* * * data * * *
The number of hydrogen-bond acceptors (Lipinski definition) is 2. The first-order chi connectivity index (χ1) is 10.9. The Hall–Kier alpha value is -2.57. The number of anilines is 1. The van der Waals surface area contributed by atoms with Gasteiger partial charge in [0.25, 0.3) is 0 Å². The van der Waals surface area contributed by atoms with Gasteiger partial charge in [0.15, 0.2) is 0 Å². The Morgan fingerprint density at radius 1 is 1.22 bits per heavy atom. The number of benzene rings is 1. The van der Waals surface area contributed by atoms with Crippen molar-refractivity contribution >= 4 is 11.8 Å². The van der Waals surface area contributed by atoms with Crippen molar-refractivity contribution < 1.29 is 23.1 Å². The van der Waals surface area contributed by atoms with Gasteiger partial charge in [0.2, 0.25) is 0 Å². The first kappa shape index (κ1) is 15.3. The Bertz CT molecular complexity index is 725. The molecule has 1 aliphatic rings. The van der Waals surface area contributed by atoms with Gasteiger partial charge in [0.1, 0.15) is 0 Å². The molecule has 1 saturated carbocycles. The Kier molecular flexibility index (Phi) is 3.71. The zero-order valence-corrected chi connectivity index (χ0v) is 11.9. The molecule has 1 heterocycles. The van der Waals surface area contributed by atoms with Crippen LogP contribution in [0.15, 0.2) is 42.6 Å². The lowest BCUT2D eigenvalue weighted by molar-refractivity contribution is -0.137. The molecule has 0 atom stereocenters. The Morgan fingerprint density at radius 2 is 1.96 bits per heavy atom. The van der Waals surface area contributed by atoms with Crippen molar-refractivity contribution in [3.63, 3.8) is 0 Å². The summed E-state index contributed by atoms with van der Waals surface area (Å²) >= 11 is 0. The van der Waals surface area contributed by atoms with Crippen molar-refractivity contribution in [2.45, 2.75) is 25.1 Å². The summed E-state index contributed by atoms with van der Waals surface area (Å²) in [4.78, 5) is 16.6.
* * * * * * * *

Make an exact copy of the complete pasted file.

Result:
The number of hydrogen-bond acceptors (Lipinski definition) is 2. The first-order chi connectivity index (χ1) is 10.9. The Hall–Kier alpha value is -2.57. The number of anilines is 1. The van der Waals surface area contributed by atoms with Gasteiger partial charge in [0.25, 0.3) is 0 Å². The van der Waals surface area contributed by atoms with Gasteiger partial charge in [0.15, 0.2) is 0 Å². The Morgan fingerprint density at radius 1 is 1.22 bits per heavy atom. The number of benzene rings is 1. The van der Waals surface area contributed by atoms with Crippen molar-refractivity contribution >= 4 is 11.8 Å². The van der Waals surface area contributed by atoms with Crippen molar-refractivity contribution < 1.29 is 23.1 Å². The van der Waals surface area contributed by atoms with Gasteiger partial charge in [0.2, 0.25) is 0 Å². The first kappa shape index (κ1) is 15.3. The Bertz CT molecular complexity index is 725. The molecule has 1 aliphatic rings. The van der Waals surface area contributed by atoms with Gasteiger partial charge in [0.1, 0.15) is 0 Å². The molecule has 1 saturated carbocycles. The Kier molecular flexibility index (Phi) is 3.71. The zero-order valence-corrected chi connectivity index (χ0v) is 11.9. The molecule has 1 heterocycles. The van der Waals surface area contributed by atoms with Crippen LogP contribution in [0.15, 0.2) is 42.6 Å². The lowest BCUT2D eigenvalue weighted by molar-refractivity contribution is -0.137. The molecule has 0 atom stereocenters. The Morgan fingerprint density at radius 2 is 1.96 bits per heavy atom. The van der Waals surface area contributed by atoms with Crippen molar-refractivity contribution in [3.63, 3.8) is 0 Å². The summed E-state index contributed by atoms with van der Waals surface area (Å²) >= 11 is 0. The van der Waals surface area contributed by atoms with Crippen molar-refractivity contribution in [2.45, 2.75) is 25.1 Å². The summed E-state index contributed by atoms with van der Waals surface area (Å²) in [4.78, 5) is 16.6.